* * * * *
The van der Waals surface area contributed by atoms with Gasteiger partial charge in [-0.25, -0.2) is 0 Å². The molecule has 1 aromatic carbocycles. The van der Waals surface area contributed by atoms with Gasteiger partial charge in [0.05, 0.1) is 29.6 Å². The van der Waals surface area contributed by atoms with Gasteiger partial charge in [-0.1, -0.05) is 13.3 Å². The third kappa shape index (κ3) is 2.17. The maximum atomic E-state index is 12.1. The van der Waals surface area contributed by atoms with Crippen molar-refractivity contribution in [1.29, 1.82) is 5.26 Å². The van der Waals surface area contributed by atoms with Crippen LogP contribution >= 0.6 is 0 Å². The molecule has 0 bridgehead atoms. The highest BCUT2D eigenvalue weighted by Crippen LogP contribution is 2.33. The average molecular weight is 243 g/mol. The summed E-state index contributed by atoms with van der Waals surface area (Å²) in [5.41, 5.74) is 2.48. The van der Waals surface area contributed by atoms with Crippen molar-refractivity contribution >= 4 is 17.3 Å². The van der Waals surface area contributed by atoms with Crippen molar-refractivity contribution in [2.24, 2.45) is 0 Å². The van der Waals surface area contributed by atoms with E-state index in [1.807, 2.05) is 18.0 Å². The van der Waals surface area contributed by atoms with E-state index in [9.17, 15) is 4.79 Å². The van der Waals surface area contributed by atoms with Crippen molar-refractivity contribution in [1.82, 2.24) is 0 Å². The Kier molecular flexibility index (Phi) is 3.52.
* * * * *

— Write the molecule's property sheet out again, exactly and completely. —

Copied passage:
The van der Waals surface area contributed by atoms with Gasteiger partial charge in [-0.25, -0.2) is 0 Å². The molecule has 1 aromatic carbocycles. The van der Waals surface area contributed by atoms with Gasteiger partial charge in [0.05, 0.1) is 29.6 Å². The van der Waals surface area contributed by atoms with Gasteiger partial charge in [-0.1, -0.05) is 13.3 Å². The third kappa shape index (κ3) is 2.17. The maximum atomic E-state index is 12.1. The van der Waals surface area contributed by atoms with Crippen molar-refractivity contribution in [1.29, 1.82) is 5.26 Å². The van der Waals surface area contributed by atoms with Crippen LogP contribution >= 0.6 is 0 Å². The molecule has 0 bridgehead atoms. The highest BCUT2D eigenvalue weighted by Crippen LogP contribution is 2.33. The average molecular weight is 243 g/mol. The summed E-state index contributed by atoms with van der Waals surface area (Å²) in [5.41, 5.74) is 2.48. The van der Waals surface area contributed by atoms with Crippen molar-refractivity contribution >= 4 is 17.3 Å². The van der Waals surface area contributed by atoms with Crippen molar-refractivity contribution in [2.24, 2.45) is 0 Å². The van der Waals surface area contributed by atoms with E-state index in [1.807, 2.05) is 18.0 Å². The van der Waals surface area contributed by atoms with E-state index in [9.17, 15) is 4.79 Å². The van der Waals surface area contributed by atoms with Crippen molar-refractivity contribution in [1.82, 2.24) is 0 Å². The Kier molecular flexibility index (Phi) is 3.52.